The Outer Space Treaty already bans weapons of mass destruction in space, and it already articulates the principle of “the common interest of all mankind in the . . . use of space for peaceful purposes.” That global norm is affirmed annually through a UN General Assembly resolution (passed each year without negative votes, with only the US and a few others abstaining). The noted US arms control diplomat Jonathon Dean has pointed out that through the Treaty and the annual actions of the UN General Assembly, “an important norm has emerged against the weaponization of space, for keeping armed conflict out of space, and for ensuring its peaceful use.”

BMD’s challenge to the effort to enshrine space as free of weapons is not a trifling matter. Another feature of evolving pro-BMD discourse is the suggestion that arms control is futile – or, as the Globe and Mail editorial put it, “once the [BMD] technology exists, it’s a matter of time until it becomes generally available, just as nuclear technology did.”

Nuclear weapons technology is decidedly not generally available. It is very difficult to acquire, partly because the technology is challenging and substantially because the political and legal impediments put in place by the international community are generally working. The relevant law is the Nuclear Non-Proliferation Treaty, and to date North Korea is the only clear case of the successful violation of the NPT (India, Israel, and Pakistan are in violation of the global norm against the spread of nuclear weapons, but they have never been part of the NPT and thus remain a major challenge to the international community; Iran is in potential violation and thus appropriately the subject of intense scrutiny).

BMD is not a substitute for failed arms control. Indeed, any BMD success depends on arms control being hugely successful. BMD has no capacity against Russian and Chinese missiles, and to stand even a remote chance against “rogue” missiles, arms control efforts need to continue to be sufficiently effective to contain the threat to a very few missiles, preferably from a single location – if nuclear-armed missiles were to spread any further, even the pretence of defence would be off the table.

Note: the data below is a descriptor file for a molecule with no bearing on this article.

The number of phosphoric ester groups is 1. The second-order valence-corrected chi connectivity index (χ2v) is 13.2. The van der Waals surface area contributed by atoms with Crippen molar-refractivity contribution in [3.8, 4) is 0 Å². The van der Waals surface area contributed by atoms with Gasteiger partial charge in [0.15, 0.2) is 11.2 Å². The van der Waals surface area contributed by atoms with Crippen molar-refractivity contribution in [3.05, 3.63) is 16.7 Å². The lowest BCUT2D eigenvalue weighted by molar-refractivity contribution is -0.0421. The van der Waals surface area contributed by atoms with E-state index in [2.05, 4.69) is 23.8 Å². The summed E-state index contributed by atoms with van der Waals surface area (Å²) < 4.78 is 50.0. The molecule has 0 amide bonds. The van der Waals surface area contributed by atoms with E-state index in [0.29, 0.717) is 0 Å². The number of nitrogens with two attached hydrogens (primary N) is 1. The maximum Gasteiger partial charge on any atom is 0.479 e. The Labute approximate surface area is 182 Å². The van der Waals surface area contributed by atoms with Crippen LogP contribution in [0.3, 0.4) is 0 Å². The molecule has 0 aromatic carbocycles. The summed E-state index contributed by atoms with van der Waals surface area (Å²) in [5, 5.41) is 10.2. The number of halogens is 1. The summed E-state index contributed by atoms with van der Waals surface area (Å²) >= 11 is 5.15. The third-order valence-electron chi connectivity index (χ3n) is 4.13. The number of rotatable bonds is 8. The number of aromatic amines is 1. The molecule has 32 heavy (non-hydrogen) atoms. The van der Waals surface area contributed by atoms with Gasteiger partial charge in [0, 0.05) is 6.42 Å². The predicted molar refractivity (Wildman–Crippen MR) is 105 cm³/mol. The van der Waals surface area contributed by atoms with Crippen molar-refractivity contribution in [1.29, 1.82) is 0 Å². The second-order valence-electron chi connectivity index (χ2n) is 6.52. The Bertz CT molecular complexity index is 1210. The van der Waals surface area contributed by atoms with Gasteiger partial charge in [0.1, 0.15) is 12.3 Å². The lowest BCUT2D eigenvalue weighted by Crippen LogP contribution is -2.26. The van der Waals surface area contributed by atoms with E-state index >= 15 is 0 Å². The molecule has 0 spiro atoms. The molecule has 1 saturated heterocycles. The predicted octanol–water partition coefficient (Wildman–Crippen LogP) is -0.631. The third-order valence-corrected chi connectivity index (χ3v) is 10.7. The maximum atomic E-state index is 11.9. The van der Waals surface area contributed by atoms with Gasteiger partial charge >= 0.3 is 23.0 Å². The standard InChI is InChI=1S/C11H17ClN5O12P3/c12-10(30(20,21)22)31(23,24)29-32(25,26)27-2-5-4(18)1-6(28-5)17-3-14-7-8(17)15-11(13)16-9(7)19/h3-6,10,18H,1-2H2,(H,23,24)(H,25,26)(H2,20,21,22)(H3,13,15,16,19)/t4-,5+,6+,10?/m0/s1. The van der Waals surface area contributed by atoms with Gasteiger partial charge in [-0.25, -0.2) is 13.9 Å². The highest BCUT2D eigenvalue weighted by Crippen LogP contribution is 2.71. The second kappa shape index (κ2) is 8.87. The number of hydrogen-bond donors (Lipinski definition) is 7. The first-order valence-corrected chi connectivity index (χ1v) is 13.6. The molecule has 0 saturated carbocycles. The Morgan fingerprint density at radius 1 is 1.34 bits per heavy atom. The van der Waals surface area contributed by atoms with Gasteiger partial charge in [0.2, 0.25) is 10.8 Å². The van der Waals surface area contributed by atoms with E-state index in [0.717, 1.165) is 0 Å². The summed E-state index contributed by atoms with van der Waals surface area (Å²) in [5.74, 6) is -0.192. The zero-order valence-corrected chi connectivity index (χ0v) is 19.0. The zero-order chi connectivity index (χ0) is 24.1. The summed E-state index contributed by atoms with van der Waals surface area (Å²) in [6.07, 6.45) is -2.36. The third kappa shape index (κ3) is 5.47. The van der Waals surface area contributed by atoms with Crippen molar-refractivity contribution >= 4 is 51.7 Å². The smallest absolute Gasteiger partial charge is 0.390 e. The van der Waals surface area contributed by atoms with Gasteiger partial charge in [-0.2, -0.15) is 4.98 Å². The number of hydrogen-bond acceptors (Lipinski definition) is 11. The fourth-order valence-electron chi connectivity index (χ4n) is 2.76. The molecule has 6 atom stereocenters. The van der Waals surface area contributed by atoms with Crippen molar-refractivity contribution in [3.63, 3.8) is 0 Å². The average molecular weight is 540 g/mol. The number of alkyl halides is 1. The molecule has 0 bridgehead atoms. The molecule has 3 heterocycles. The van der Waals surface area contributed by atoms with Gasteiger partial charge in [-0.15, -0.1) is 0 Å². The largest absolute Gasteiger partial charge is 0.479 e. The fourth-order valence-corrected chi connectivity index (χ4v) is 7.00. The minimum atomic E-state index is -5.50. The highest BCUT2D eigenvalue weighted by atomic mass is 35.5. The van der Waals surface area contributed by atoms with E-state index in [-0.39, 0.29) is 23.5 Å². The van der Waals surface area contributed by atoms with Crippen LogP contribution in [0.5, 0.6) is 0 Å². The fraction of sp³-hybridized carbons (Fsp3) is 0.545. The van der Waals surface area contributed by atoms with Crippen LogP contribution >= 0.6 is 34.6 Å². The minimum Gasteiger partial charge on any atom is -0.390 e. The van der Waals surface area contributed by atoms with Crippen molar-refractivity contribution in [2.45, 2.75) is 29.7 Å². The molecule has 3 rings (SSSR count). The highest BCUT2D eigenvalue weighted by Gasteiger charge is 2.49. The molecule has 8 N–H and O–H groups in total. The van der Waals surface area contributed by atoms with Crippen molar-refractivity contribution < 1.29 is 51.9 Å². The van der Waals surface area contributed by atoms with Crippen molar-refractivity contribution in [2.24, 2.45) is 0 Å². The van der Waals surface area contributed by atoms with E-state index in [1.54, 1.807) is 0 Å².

Then there is the spin-offs argument. The August 27 editorial argues, for example, that despite the failure of the Star Wars of the 1980s, their progeny, the Patriot missiles, have been faithfully defending Israel and coalition troops in Iraq ever since.

Again, reality is elsewhere. The Patriot missiles derive from ground-based anti-aircraft rockets, not Star Wars. The Patriot’s mission is tactical/theatre-range interception of aircraft, cruise missiles, and short-range ballistic missiles. It is a battle-field, point-defence system that operates within the atmosphere. The “Star Wars” ambitions of Reagan, as well as the currently-pursued ground-based mid-course interception system were and are entirely oriented to intercepting strategic range missiles in space (the missile kill vehicle on the Alaskan-based interceptors are designed to operate only in the vacuum of space) – with commensurately different strategic consequences.

Even so, the Patriot example is apt but makes quite a different point. The Patriot’s missile’s “kill rate” in the 1991 Gulf War turned out to be in the 10 percent range, rather than the initial Pentagon claims of about 90 percent. And in the current Iraq War, the Patriot mistook allied fighter aircraft for enemy missiles and shot down a UK Tornado and a US FA-18, killing the pilots in both cases. In other words, even in its relatively straight-forward tactical application, and after two decades of operational testing and battlefield experience, ballistic missile defence is extraordinarily complex and prone to costly failure. In its strategic applications, missile defence is exponentially more difficult and the consequences of failure immeasurably greater.